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I regret adopting my daughter - I feel like I'm babysitting a stranger's kid'


By Paige Freshwater Content Editor

13:38, 23 Jan 2024 UPDATED15:05, 23 JAN 2024


A mum has sparked outrage after admitting she regrets adopting her daughter - as she has never loved her as much as her biological children and still sees her as 'someone else's child'


She regrets adopting her daughter (stock photo) (Image: Getty Images/iStockphoto)


A mum has caused a stir by confessing she regrets adopting her daughter, admitting she's never loved her as much as her biological children. She shared her story on Reddit, explaining that after having her son through IVF, she chose to adopt for her second child.


However, she confessed she's never been able to bond with her adopted daughter and over time, even began to resent her. The woman wrote: "So years ago before the birth of my first son, I was told it would be hard for me and my husband to conceive. We went through IVF and eventually I gave birth to my son.

"A few years later we wanted another child but didn't want to have to go through the time and expense we did the last time with our son. So we decided to adopt. We adopted this beautiful baby girl whose parents were too young to raise her themselves. I loved her so much and treated her no different but I've never had the feeling she's my own. I often feel like I'm babysitting someone else's child. I feel terrible but I can't help it.


"I've tried forcing myself to feel it but I just don't. She's 15 now and I've never felt a connection with her." But four years ago, the woman discovered she'd fallen pregnant naturally - and was expecting another girl. This only strained her relationship with her adopted daughter further, as she started to feel more excluded from the family.


"We were so surprised since it just happened naturally and we found out it was going to be a girl. During the pregnancy, my hormones were all over the place and I started hating my adopted daughter because I felt if I had just waited then I wouldn't have to have had her. When my daughter was born everything just felt right. I felt a proper connection like with my son and I bonded straight away."


In search of sympathy, she confessed: "I sound horrible but adopting her was a massive mistake. I wish I could go back in time. I love her to pieces but unfortunately not as much as my biological children. I hate myself for it since I promised her parents I'd love her no different and I feel like I've let everyone down."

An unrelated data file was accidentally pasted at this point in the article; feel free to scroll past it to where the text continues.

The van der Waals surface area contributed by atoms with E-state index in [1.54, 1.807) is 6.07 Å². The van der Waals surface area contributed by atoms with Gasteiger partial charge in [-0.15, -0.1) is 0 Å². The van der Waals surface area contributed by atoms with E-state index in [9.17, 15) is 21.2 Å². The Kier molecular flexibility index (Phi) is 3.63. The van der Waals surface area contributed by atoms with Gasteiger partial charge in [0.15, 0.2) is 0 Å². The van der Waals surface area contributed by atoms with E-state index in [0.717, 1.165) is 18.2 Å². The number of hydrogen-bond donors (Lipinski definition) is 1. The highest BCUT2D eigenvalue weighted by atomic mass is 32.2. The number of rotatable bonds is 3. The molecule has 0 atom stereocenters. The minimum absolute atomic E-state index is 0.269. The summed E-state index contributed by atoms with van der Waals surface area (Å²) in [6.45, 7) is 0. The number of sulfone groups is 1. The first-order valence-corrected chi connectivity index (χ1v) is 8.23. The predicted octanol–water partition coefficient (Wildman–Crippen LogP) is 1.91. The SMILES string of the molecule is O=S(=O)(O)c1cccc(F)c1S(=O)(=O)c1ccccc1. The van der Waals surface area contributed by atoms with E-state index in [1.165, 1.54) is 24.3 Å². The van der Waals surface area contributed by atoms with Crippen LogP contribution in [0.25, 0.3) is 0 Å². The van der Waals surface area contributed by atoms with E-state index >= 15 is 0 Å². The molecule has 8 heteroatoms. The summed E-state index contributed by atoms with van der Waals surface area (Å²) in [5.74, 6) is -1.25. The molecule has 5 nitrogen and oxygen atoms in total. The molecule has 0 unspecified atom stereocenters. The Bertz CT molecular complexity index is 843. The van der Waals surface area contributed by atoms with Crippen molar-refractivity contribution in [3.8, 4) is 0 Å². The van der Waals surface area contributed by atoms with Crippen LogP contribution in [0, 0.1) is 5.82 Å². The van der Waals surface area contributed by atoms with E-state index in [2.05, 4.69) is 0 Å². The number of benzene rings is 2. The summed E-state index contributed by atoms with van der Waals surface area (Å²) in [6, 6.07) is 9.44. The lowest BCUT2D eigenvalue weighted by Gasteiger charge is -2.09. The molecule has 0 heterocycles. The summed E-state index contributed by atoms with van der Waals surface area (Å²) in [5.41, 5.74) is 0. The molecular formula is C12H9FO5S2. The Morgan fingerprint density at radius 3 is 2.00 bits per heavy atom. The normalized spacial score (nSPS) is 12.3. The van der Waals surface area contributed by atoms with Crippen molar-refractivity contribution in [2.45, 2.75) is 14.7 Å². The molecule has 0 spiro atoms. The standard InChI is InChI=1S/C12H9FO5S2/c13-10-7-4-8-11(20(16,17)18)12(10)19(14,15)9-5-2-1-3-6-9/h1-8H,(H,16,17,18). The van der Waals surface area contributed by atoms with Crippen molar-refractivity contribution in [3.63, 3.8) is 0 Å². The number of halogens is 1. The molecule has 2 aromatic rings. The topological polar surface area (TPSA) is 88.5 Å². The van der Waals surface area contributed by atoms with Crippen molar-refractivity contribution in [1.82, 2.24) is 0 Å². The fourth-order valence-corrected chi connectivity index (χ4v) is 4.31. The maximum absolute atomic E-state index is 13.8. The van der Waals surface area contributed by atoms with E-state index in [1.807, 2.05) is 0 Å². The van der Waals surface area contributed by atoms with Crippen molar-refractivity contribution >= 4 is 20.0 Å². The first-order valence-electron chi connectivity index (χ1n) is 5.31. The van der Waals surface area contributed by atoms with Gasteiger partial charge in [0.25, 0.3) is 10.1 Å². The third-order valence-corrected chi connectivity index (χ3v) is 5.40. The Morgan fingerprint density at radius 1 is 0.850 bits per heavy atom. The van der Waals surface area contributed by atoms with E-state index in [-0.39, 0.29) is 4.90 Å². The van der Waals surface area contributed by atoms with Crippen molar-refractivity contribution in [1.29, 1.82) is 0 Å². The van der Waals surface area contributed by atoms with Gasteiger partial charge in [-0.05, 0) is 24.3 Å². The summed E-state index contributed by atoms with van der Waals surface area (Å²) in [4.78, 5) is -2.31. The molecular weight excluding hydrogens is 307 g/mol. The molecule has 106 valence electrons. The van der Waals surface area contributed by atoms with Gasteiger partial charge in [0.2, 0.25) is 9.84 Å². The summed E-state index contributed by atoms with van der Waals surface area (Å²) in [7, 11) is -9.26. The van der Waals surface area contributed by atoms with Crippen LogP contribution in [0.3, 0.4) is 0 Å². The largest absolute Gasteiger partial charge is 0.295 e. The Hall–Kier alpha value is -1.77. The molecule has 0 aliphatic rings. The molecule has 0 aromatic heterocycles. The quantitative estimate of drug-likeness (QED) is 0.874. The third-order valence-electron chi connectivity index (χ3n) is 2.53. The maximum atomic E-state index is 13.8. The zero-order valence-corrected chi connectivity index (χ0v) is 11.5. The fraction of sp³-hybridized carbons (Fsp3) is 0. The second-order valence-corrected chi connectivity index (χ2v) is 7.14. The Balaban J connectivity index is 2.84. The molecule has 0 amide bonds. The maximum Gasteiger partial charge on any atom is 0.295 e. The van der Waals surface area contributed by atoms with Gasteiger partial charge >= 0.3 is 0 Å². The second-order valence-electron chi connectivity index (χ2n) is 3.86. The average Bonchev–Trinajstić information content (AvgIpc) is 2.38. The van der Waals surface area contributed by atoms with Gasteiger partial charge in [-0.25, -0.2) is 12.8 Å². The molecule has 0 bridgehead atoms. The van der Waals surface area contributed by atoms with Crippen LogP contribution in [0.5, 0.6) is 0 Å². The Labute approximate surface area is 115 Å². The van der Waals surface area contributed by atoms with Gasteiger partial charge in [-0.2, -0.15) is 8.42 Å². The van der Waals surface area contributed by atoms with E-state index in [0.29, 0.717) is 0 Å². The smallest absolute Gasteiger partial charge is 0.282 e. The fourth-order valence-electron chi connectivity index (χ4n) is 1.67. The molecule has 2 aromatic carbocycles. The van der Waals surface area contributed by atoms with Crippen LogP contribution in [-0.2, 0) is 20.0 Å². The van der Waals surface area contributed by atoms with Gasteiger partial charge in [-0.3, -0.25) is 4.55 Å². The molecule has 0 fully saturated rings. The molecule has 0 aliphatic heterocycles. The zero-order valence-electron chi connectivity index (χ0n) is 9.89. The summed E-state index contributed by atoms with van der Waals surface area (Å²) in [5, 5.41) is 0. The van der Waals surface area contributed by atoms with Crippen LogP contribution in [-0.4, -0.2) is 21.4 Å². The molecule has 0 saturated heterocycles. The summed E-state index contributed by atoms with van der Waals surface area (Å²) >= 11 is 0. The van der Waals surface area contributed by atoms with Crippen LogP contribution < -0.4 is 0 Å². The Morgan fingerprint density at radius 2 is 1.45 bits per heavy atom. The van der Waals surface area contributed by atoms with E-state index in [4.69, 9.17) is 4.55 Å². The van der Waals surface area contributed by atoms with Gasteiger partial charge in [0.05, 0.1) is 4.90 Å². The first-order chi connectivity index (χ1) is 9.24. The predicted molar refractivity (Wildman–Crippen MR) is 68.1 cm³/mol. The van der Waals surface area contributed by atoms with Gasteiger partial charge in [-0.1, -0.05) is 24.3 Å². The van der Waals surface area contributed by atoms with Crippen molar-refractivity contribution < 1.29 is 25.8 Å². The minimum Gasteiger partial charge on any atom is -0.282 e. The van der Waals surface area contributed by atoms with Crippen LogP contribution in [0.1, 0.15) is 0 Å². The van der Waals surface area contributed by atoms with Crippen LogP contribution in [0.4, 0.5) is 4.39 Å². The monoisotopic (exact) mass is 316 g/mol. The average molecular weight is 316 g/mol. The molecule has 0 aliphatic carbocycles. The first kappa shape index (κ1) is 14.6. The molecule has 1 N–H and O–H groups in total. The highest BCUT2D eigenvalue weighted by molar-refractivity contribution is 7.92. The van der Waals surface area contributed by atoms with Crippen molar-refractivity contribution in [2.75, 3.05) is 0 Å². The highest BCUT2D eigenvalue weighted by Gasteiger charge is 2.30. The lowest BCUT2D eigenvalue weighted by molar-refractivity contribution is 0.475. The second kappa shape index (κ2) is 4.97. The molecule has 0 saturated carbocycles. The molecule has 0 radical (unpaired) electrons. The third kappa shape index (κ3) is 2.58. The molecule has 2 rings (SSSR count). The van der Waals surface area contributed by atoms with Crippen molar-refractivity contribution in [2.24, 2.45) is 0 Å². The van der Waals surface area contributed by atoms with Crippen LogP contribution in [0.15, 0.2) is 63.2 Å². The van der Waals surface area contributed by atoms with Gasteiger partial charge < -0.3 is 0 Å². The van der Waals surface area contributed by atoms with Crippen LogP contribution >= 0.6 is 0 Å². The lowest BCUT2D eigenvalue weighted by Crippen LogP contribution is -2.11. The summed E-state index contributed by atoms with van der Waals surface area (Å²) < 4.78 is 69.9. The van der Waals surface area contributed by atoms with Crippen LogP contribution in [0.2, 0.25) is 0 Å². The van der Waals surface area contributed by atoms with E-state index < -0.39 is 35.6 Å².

To this, one Reddit user replied: "Therapy for you. Under no circumstances tell your daughter that you don't love her as much as your bio kids, though that's something that's not hard to miss. Reach out to her birth family, if they're decent people and you haven't maintained contact, and see if they'd be interested in spending more time with her. This girl deserves to be enthusiastically cared for and loved by the people in her life. What about your husband? Does he feel the same way?"


Another person commented: "Since you already had a biological child you shouldn't have adopted. I have heard lots of adoptees say they have always felt like they were competing with the biological child of the adoptive parent. I will say at least you have the courage to be honest, which is rare among adoptive parents. Does the child have any interaction with her birth family? Perhaps if she had a good relationship she could go back to them."


A third person chimed in: "I really hope your adoptive daughter doesn't know how you feel. Have you looked into professional help for yourself to dissect what's going on and why you haven't allowed yourself to bond? There are so many techniques out there that could have been used to create that bond. I know because I used some of them when I struggled to bond with my adoptive daughter. They worked. I feel so upset on behalf of your 15-year-old. I hope she never finds out and that you've said this because you want things to change.


"You can work to repair and create that bond rather than dwelling on the past and your own anger and regret. I hope you haven't damaged her through any perceptible emotional distance on your part. How dreadfully sad that you still feel you are babysitting someone else's child after all these years. Please stop dwelling on what might have been and step up to being the best parent you can be to her by seeking help if need be."

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